Planning for training recommencement: A guide for ACE providers

In the following article, CCA’s CEO, Dr Don Perlgut, outlines the importance for Australian adult and community education (ACE) providers to commence planning for recommencement of training in coming months, as vaccination rates increase.


Despite a devastating wave of COVID-19 infections since late June, both New South Wales and Victoria are making plans for a re-opening in October, following highly successful vaccination programs. In New South Wales, this will mean that “stay-at-home orders for adults who have received both doses of the COVID-19 vaccine will be lifted from the Monday after NSW passes the 70% double vaccination target”. The Victorian plan notes that “we’re no longer aiming for COVID zero,” and “as we reach 70% and 80% double dose vaccination targets, the Roadmap lists certain venues for opening – but only on the condition that all eligible attendees to the venue are vaccinated.”

The message in those two states: to participate fully in the economy, you will need to be fully vaccinated. Although there have not yet been any announcements about the requirements of training providers to exclude unvaccinated staff and students, it appears that New South Wales and Victoria are moving in that direction. As a precursor, the New South Wales Government mandated that “from 8 November 2021, all NSW school and preschool staff [including non-government schools] will be required to have received two doses of COVID-19 vaccine.”

Other Australian states and territories – except the ACT – are operating at close to “COVID zero”. But it is likely to come for them as well. By world standards, Australia fared extremely well during COVID-19, but “Delta strain” outbreaks in New South Wales and Victoria changed the equation dramatically. The strain’s transmissibility has upended previous assumptions about how to deal with COVID. As Sydney struggles through its 13th week of lockdown and Melbourne’s lockdown days exceed more than 230 in total, ACE training – even in the less-affected regional areas of those two states – are still hampered by restrictions. Earlier, simple measures, such as 1.5 metre distancing and masks on public transport, are no longer sufficient.

Although Australia started its vaccination program relatively late, the good news is the wide-scale availability of vaccines and a rapid Australian uptake have provided potential for the country to become a world leader.

The Challenges of Re-opening Training of ACE Providers

ACE providers will face numerous challenges as they move (or are pushed) to recommence training, which will probably not fully commence until February 2022. Challenges include vaccinations of staff and students, masking requirements (“here to stay,” says Monash’s Dr Michael Lydeamore), improving classroom ventilation, dealing with nervous staff and reluctant learners and fulfilling contracts with governments. To deal with these issues, ACE providers need to conduct proper advance planning.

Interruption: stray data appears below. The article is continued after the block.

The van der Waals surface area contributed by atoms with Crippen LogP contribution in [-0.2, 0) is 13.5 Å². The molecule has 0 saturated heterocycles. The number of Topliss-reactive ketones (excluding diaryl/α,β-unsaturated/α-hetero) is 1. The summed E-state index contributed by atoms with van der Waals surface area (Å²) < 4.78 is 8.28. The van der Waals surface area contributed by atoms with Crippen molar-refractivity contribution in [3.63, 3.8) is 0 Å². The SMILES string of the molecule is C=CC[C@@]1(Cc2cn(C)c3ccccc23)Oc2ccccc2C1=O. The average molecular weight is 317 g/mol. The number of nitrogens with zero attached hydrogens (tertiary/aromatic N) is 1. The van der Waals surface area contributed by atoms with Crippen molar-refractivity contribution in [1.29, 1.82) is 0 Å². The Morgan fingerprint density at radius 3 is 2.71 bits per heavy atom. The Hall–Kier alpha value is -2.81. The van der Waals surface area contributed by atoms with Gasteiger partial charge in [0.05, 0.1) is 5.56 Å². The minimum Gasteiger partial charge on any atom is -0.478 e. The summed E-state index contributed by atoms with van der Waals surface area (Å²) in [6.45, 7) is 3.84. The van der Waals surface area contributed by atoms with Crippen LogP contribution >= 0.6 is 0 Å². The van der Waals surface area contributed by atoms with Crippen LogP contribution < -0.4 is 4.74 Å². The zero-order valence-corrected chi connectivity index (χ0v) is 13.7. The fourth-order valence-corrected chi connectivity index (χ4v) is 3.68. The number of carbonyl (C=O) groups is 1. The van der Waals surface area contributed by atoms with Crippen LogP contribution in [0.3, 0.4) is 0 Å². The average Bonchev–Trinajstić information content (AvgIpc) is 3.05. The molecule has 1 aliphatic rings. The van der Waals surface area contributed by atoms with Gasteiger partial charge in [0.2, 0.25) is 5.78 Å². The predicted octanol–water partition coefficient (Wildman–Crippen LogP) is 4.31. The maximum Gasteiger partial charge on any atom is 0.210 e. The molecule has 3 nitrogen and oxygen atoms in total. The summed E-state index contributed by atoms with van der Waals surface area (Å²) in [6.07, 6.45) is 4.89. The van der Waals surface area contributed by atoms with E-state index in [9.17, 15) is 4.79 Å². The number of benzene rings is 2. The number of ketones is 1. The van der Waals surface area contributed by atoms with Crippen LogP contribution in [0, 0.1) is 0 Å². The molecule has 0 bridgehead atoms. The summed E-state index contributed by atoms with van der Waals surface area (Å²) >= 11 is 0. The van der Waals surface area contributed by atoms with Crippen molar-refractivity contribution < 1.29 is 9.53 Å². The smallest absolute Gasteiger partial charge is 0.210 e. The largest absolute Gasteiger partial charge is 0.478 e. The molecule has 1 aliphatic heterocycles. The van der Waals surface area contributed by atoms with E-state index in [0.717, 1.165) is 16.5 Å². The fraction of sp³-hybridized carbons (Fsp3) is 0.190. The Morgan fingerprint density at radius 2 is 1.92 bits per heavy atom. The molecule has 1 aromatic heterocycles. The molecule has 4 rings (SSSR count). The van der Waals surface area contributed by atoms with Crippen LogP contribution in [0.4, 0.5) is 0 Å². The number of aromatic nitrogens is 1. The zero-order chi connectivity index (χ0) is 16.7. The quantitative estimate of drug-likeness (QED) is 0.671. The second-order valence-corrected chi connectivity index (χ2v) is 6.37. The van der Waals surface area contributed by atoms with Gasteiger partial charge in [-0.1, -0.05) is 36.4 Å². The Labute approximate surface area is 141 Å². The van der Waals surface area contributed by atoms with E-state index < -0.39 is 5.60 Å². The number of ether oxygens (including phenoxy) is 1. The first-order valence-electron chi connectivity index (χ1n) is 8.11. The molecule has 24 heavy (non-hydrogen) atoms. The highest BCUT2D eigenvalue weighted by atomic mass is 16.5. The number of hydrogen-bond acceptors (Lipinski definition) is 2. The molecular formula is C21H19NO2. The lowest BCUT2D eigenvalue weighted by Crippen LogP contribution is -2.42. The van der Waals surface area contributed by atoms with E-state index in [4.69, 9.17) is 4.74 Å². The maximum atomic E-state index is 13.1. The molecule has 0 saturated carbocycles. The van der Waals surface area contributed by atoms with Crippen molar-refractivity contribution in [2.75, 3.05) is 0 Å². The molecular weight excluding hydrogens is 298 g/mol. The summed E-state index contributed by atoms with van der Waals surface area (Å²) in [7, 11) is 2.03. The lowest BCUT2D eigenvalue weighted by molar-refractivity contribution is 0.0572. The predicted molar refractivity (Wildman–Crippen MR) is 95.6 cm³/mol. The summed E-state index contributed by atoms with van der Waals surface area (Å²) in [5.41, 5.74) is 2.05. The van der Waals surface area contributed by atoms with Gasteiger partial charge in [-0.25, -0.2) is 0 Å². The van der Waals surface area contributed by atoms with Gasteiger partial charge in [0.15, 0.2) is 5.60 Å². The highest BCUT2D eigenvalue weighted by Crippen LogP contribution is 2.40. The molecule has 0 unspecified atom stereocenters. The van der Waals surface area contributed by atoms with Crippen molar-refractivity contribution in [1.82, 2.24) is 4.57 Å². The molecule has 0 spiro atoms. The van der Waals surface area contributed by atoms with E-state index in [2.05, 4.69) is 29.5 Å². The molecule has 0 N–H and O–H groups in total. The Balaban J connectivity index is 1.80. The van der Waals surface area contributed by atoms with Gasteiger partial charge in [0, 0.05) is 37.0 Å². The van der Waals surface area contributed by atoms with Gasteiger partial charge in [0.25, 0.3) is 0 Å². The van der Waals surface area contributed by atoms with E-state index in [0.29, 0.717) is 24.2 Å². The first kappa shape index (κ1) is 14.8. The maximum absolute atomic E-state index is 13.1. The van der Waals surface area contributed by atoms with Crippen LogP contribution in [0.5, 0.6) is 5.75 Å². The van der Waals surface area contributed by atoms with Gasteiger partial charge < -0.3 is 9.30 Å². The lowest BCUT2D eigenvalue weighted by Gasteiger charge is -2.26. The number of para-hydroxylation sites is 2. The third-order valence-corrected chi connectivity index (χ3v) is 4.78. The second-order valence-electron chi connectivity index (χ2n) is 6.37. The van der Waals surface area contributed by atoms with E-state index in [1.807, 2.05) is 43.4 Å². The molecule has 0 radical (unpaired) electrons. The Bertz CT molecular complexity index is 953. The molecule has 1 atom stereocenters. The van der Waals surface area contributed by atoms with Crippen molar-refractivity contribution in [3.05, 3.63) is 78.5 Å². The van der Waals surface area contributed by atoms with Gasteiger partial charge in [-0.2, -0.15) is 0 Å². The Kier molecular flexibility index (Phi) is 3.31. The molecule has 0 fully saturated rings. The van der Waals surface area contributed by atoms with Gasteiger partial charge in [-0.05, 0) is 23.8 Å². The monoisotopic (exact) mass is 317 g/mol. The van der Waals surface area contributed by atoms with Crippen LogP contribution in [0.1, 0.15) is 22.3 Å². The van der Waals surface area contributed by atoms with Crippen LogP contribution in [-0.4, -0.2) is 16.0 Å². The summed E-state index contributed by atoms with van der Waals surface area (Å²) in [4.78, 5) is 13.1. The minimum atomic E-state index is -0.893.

Metro Sydney and Melbourne providers, subject to longer lockdowns, have been more impacted than their regional counterparts; many metro providers will lose up to half the 2021-22 financial year in training by the time restrictions are lifted. Nevertheless it is clear that disadvantaged groups – which make up a significant part of Australian ACE students – are often the first to leave training and the last to return. But providers still incur significant costs even without conducting training, and online delivery remains unsuitable for a large proportion of disadvantaged learners, as CCA’s research in early 2021 proved, with an average of about 50% of students of ACE providers unable, unwilling or otherwise incapable to utilise online learning effectively, due to cost, access, internet speed, hardware or educational background.

Planning the Post-Lockdown Vaccinated Future for ACE Providers

What do Australian ACE providers need to do to plan their post-lockdown, over the next 6, 12, 18 or 24 months? Even though a full re-opening of training may not be months away, it is important to start planning now. It’s helpful to separate that planning into five categories:

  1. Vaccination: How will you ensure that your staff and students are properly vaccinated? What can you do now to encourage vaccination, including becoming a vaccination “hub” for your local community, in conjunction with local health providers? Read CCA’s Special Report on Vaccination and COVID-19 Impact, which is being updated daily with new links.
  2. Healthy learning environments, including proper ventilation, air quality testing and air filtration – what changes do you need to make to ensure fresh air?
  3. Financial stability: How do you keep your organisation on a financially even keel, with reduced income from training, and inability to fulfill some government contracted student numbers?
  4. IT systems: COVID-19 has speeded the introduction to digital by several years worldwide, a trend that will not reverse itself. Many things have changed: customer behaviour, supply chain and operations and ways of working. The impact on post-secondary education has been profound, with many post-secondary institutions quickly implementing e-learning How does an ACE provider operate in this world? Improving your IT system and your employees’ ability to operate those systems are more important than ever.
  5. Strong governance and leadership are more important than ever in the COVID world. Ensuring that your organisation maintains a strong Board of Directors and that your leadership style embodies essential ingredients for a time of crisis, summarised by HBR as act with urgency, communicate with transparency, respond productively to missteps and engage in constant updating (see image below).

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